Yet even businesses in the most routine sectors will need to bring imagination and originality to bear if they are to outcompete rivals and not just stay tamely inside the boundaries of category norms. And since ideas are said to come from anywhere, leaders from across the disciplines are invited to airless hotel rooms to try to conceive them.

It is here, in those brainstorming innovation sessions, that the presence of a chief creative officer will be felt with most discomfort by your more metric-bound peers.

Forget the clichés about boldness or being lateral or thinking outside the box. They serve only to dilute the truth of the creative impulse. In my experience, there are two characteristics that define the way true creative leaders go about their work.

The first is defiance. Mention the much-bandied term ‘best practice’ to them and they bombard you with whys. And while they will nod to your answers they will ignore them anyway, based on a conviction that what has been true up until now is not going to be fuel for a breakthrough tomorrow.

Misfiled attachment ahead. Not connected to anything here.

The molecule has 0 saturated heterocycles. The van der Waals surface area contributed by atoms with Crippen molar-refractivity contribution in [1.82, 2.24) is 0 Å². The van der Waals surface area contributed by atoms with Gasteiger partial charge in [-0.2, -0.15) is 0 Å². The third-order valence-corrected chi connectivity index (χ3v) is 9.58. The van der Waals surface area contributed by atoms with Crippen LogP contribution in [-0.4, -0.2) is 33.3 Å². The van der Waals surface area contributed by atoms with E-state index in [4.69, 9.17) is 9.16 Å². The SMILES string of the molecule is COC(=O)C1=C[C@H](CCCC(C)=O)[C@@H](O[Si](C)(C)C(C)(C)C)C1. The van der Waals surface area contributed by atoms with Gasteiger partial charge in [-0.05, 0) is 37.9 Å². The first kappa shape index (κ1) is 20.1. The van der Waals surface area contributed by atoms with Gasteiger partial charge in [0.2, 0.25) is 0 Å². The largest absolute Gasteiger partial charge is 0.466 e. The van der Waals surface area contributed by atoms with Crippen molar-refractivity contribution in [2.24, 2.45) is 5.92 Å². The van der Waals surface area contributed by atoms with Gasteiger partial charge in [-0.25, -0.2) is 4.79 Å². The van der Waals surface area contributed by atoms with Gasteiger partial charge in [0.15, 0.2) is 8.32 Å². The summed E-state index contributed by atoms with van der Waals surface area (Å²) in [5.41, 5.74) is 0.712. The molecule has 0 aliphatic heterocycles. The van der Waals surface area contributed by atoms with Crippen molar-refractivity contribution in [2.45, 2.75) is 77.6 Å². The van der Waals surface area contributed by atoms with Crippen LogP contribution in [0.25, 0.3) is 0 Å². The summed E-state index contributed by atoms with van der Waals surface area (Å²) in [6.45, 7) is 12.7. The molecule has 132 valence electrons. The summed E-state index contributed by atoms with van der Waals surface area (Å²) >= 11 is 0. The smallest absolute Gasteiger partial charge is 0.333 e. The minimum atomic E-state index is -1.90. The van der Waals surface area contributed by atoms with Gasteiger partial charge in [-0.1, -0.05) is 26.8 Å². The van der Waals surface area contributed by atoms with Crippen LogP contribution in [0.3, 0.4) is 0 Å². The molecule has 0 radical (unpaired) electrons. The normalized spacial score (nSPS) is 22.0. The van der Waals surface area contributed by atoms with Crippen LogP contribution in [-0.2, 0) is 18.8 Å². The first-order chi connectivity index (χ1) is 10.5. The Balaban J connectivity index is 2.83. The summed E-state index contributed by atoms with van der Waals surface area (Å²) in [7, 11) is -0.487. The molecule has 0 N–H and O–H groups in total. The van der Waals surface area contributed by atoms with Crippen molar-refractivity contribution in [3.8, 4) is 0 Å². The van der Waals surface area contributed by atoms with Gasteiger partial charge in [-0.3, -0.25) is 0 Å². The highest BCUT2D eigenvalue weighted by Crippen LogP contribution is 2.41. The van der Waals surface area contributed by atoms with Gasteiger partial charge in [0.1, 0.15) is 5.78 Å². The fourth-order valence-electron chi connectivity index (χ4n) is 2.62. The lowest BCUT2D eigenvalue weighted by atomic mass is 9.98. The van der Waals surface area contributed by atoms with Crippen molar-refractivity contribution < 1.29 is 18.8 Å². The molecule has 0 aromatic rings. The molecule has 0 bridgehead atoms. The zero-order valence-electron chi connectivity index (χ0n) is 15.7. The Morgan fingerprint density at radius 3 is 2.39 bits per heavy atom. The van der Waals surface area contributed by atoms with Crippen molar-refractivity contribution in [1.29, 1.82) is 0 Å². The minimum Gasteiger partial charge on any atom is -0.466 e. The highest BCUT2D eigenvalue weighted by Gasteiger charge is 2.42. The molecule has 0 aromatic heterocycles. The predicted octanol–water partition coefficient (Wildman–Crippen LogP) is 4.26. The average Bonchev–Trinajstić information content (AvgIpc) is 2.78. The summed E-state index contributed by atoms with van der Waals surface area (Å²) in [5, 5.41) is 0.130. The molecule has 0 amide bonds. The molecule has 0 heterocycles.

The second characteristic is a searing honesty, a willingness to confront the naked reality of the task ahead. In a YouTube interview, VaynerMedia chief creative officer Steve Babcock described commercial creativity as the art of “getting people to care about something they don’t care about”.

Contrast that candour with the ever-upbeat vernacular of the modern corporation, with its love of ‘awesome’, its emphasis on ‘passion’, its breathless talk of ‘right to win’.

People don’t care. This is the start point for the generation and constant rejection of ideas that follows. It is a wearying and dispiriting process, until it isn’t, until a promising thought breaks through, to be probed and shaped and sharpened into something that stands a chance of piercing the haze of indifference.

The agency inside

This is also the point where the role of chief creative officer most naturally dovetails with your own – in the task of bringing unity and originality to every aspect of the outward-facing expression of your brand.

Be prepared for this to mean not just a tough review of your current sprawling agency arrangements, but a recommendation to redeploy the budgets to bring all creative endeavour in-house.